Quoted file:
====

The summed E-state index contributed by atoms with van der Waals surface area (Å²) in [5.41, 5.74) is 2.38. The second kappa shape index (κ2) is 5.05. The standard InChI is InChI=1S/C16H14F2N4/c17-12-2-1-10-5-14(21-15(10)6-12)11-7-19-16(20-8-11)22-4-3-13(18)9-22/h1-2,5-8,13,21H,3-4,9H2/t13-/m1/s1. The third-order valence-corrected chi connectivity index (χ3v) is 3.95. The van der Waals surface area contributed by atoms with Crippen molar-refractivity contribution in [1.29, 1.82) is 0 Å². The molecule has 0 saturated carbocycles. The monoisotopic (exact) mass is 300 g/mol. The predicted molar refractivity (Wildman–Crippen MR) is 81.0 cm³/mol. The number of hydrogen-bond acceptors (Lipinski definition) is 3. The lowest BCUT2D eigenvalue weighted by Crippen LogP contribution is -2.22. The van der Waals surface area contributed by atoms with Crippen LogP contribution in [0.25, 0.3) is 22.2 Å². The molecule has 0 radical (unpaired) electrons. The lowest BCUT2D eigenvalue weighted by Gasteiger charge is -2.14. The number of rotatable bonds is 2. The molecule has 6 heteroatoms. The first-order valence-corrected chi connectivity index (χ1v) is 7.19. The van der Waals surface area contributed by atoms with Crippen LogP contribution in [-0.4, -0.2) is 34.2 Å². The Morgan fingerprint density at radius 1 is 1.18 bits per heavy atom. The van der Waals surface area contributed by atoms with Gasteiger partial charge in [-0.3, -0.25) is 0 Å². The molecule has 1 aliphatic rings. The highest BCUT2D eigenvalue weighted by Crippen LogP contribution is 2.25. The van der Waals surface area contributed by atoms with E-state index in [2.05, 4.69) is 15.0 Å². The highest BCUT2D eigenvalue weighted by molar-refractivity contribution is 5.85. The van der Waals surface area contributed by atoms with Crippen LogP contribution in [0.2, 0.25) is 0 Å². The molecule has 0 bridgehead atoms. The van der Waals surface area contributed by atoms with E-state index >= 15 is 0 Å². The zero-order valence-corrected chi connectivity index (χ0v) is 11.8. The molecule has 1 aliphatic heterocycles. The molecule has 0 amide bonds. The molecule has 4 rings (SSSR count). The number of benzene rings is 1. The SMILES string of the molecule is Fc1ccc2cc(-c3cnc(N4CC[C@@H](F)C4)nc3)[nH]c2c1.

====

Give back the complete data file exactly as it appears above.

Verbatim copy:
The summed E-state index contributed by atoms with van der Waals surface area (Å²) in [5.41, 5.74) is 2.38. The second kappa shape index (κ2) is 5.05. The standard InChI is InChI=1S/C16H14F2N4/c17-12-2-1-10-5-14(21-15(10)6-12)11-7-19-16(20-8-11)22-4-3-13(18)9-22/h1-2,5-8,13,21H,3-4,9H2/t13-/m1/s1. The third-order valence-corrected chi connectivity index (χ3v) is 3.95. The van der Waals surface area contributed by atoms with Crippen molar-refractivity contribution in [1.29, 1.82) is 0 Å². The molecule has 0 saturated carbocycles. The monoisotopic (exact) mass is 300 g/mol. The predicted molar refractivity (Wildman–Crippen MR) is 81.0 cm³/mol. The number of hydrogen-bond acceptors (Lipinski definition) is 3. The lowest BCUT2D eigenvalue weighted by Crippen LogP contribution is -2.22. The van der Waals surface area contributed by atoms with Crippen LogP contribution in [0.25, 0.3) is 22.2 Å². The molecule has 0 radical (unpaired) electrons. The lowest BCUT2D eigenvalue weighted by Gasteiger charge is -2.14. The number of rotatable bonds is 2. The molecule has 6 heteroatoms. The first-order valence-corrected chi connectivity index (χ1v) is 7.19. The van der Waals surface area contributed by atoms with Crippen LogP contribution in [-0.4, -0.2) is 34.2 Å². The Morgan fingerprint density at radius 1 is 1.18 bits per heavy atom. The van der Waals surface area contributed by atoms with Gasteiger partial charge in [-0.3, -0.25) is 0 Å². The molecule has 1 aliphatic rings. The highest BCUT2D eigenvalue weighted by Crippen LogP contribution is 2.25. The van der Waals surface area contributed by atoms with E-state index in [2.05, 4.69) is 15.0 Å². The highest BCUT2D eigenvalue weighted by molar-refractivity contribution is 5.85. The van der Waals surface area contributed by atoms with Crippen LogP contribution in [0.2, 0.25) is 0 Å². The molecule has 0 bridgehead atoms. The van der Waals surface area contributed by atoms with E-state index >= 15 is 0 Å². The zero-order valence-corrected chi connectivity index (χ0v) is 11.8. The molecule has 1 aliphatic heterocycles. The molecule has 0 amide bonds. The molecule has 4 rings (SSSR count). The number of benzene rings is 1. The SMILES string of the molecule is Fc1ccc2cc(-c3cnc(N4CC[C@@H](F)C4)nc3)[nH]c2c1.